San Francisco is an awesome city for so many reasons. Not only does the city offer unique opportunities such as riding on cable cars and walking across the iconic Golden Gate Bridge, there are plenty of nearby places you can visit in a day trip. We spent several days in San Francisco during a California road trip and loved every minute of it. Here are some suggestions for all ages if you have 3 days to spend in the San Francisco area.
Day One Highlights: Breakfast at a Local Favorite, Cable Car Rides, Alcatraz Tour
Start the day with breakfast at one of the oldest restaurants in the city, Sears Fine Foods. It’s been around since 1938, and kids will love ordering the 18 Swedish Pancakes. Then head on over to the ferry terminal to visit Alcatraz Island, part of the Golden Gate National Recreation Area. Plan to spend at least half a day, including the ferry ride. All the day tours include the Cellhouse Audio Tour, which is definitely the best way to tour the facility. Kids stay engaged and everyone can move at their own pace. Pick up or download the Junior Ranger activity book as well. As a bonus, the views of San Francisco from the ferry and island are pretty photo worthy. When you return, take a ride on a cable car. This was something that was definitely on my bucket list! Try the California line if you want to experience a really steep hill, plus it is usually less crowded so you have more of a chance of getting an outside seat!
Consider buying a San Francisco CityPASS if you think you are going to visit several of the offered attractions. The pass is valid for 9 days, and includes attractions (see below for list) along with a 7 day cable car and bus pass. Just the cost of public transportation alone can be more expensive than you think. Plus if you are heading down the coast, it's a must to see the Monterey Bay Aquarium. As a bonus, there is a way to substitute for the Alcatraz Island Tour in your pass. If you’re still not sure you want to buy the pass, here are some helpful cost comparisons based on spring 2016 transportation pricing.
Day Two: Golden Gate Bridge, Muir Woods and Point Reyes National Seashore, Dinner at the Wharf
My husband was insistent that we walk across the iconic Golden Gate Bridge, and I have to admit, it was a unique experience. Just remember that one of you has to go back to get the car! There is a pedestrian/bike path that spans both sides of the entire 1.2 miles of the bridge, so if you are feeling adventurous you can ride a bike across the bridge (pedestrians are only allowed on the east sidewalk). The southeast end of the bridge has a Visitor Plaza, with some parking. Be aware that the walkway does get crowded during the summer.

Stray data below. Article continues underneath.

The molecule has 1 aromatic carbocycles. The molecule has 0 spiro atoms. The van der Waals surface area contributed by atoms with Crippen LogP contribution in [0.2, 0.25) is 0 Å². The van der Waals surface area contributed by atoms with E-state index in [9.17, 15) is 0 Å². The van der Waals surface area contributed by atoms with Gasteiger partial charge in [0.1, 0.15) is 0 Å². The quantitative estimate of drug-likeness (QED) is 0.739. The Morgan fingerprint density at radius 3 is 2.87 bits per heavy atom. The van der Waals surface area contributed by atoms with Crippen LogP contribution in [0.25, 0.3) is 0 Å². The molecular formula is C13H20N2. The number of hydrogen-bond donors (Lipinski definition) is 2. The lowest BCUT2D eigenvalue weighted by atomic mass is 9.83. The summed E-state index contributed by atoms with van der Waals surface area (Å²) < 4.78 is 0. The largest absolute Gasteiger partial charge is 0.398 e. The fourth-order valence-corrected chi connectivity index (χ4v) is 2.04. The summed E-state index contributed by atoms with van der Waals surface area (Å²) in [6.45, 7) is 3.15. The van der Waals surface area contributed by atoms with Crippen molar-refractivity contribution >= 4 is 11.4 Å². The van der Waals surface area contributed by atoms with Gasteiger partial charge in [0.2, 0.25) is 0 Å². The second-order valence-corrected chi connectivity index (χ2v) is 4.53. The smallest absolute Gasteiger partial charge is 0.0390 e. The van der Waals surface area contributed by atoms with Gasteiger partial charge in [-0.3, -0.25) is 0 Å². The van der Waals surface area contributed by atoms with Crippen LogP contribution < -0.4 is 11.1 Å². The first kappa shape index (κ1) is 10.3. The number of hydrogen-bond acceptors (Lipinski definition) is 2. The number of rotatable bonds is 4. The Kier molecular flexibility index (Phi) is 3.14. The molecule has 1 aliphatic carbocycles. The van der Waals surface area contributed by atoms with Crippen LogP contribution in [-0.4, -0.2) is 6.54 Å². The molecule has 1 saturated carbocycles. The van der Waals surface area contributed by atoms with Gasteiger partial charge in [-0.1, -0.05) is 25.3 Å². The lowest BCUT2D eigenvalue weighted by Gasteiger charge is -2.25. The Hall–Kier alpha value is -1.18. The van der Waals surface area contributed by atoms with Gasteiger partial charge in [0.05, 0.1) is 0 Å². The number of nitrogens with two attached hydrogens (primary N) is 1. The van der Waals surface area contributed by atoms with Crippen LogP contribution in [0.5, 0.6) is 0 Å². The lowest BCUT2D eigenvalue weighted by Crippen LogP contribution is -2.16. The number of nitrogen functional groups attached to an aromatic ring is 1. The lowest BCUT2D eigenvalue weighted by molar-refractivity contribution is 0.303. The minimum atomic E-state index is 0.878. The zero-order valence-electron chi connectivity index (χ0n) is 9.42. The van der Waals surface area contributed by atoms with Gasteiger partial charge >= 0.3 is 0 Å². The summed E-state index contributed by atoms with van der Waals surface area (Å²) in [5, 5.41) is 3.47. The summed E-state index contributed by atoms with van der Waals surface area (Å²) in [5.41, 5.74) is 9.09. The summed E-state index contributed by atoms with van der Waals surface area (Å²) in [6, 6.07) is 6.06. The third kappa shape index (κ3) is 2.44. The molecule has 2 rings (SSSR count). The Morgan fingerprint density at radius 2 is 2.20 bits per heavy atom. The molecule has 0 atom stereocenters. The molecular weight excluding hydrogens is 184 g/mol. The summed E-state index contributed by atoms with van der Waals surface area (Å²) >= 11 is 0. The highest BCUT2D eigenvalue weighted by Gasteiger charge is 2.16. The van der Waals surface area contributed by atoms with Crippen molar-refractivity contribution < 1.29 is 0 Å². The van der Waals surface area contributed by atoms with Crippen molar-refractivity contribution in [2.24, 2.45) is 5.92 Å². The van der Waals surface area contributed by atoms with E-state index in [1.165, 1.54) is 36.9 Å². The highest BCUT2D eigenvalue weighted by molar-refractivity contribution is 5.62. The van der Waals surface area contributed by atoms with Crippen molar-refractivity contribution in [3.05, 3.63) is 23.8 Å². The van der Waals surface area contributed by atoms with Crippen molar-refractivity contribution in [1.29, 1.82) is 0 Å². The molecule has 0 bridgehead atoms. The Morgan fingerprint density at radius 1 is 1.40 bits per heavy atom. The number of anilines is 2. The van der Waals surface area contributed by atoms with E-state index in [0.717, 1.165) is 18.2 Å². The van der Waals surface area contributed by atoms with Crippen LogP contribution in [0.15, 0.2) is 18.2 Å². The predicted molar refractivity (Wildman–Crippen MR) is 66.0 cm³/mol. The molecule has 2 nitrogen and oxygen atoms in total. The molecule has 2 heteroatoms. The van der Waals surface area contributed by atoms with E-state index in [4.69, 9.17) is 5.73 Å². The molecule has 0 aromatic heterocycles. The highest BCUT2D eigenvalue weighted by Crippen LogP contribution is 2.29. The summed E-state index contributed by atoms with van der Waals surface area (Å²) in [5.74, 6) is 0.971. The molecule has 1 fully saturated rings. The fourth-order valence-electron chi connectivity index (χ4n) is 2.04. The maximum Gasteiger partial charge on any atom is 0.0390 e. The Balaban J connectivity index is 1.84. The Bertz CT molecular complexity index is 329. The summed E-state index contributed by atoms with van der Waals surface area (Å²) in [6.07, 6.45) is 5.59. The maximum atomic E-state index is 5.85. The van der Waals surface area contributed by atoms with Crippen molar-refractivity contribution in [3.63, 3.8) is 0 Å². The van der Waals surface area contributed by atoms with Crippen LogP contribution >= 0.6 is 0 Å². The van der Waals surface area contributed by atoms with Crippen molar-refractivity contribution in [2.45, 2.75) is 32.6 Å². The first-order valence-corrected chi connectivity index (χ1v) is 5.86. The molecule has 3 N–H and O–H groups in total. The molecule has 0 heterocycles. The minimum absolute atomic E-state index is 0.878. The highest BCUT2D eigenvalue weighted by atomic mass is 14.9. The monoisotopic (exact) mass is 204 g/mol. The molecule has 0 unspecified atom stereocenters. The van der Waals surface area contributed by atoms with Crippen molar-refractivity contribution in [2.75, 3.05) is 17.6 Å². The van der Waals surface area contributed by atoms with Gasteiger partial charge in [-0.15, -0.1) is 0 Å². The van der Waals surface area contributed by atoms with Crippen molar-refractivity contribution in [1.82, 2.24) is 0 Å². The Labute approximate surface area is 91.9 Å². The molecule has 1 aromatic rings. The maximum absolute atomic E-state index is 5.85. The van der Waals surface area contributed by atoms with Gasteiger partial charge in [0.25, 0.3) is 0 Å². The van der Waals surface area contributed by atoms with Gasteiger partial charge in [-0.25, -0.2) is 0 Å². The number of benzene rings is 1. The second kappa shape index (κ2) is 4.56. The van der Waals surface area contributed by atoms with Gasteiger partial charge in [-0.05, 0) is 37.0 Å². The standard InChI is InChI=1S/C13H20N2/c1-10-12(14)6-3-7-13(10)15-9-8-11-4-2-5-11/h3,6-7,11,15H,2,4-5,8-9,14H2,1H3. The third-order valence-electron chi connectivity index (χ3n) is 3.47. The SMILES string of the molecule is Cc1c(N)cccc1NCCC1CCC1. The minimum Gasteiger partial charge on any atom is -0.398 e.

Next stop is Muir Woods. This place is a must see for many reasons, but mainly because you can see giant coastal redwood trees, the tallest things in the world. If you’ve never walked through a forest of giant trees, some which are over 200 feet tall, you won’t understand how cool this really is. Within the park there are 6 miles of trails to explore, starting with an easy one half hour loop trail. Kids can search for a treasure box by downloading the Redwood Discovery: A Quest at Muir Woods. The National Park service also has some helpful Ranger’s Tips for Experiencing Muir Woods.
From Muir Woods, head up the coast to Point Reyes National Seashore. There are several visitor centers scattered throughout Point Reyes, and the views are stunning. We especially loved visiting Drake’s Beach, one of many beaches scattered along the 80 miles of shoreline. You’ll find some good tips for keeping safe on the beach while exploring this beautiful national seashore. Be sure you have plenty of gas before you start!
At the end of the day, head back to the city and Boudin Sourdough Bakery at Fisherman’s Wharf, where you can enjoy a San Francisco classic, clam chowder served in a sourdough bread bowl.
Day Three: Drive Down the Crooked Street, Visit the Fortune Cookie Factory, Spend Time at Golden Gate Park
If you are staying near North Beach, head to Pat’s Cafe for breakfast. Then drive down Lombard Street, winding your way on the most crooked street in the world (although some would argue that Vermont Street is the winner). Stroll around Chinatown and find Ross Alley. Step into Golden Gate Fortune Cookie and watch how fortune cookies are assembled. Spend the afternoon at the California Academy of Sciences in Golden Gate Park. With a natural history museum, rainforest, aquarium and planetarium, it’s sure to please everyone. Take time to enjoy the grounds and gardens at the park. Or, rent bikes and head out to explore the Presidio. There are plenty of choices to fill your day.
Hotel Tip: We loved our stay at the Columbus Inn in North Beach. It was the perfect hotel for a family of 5, with large rooms, off-street parking, easy access to bus and cable car routes, and walking distance to the wharf.
What other attractions would you add to the list? Feel free to comment below.
Disclaimer: This post contains affiliate links; however all opinions expressed here are my own.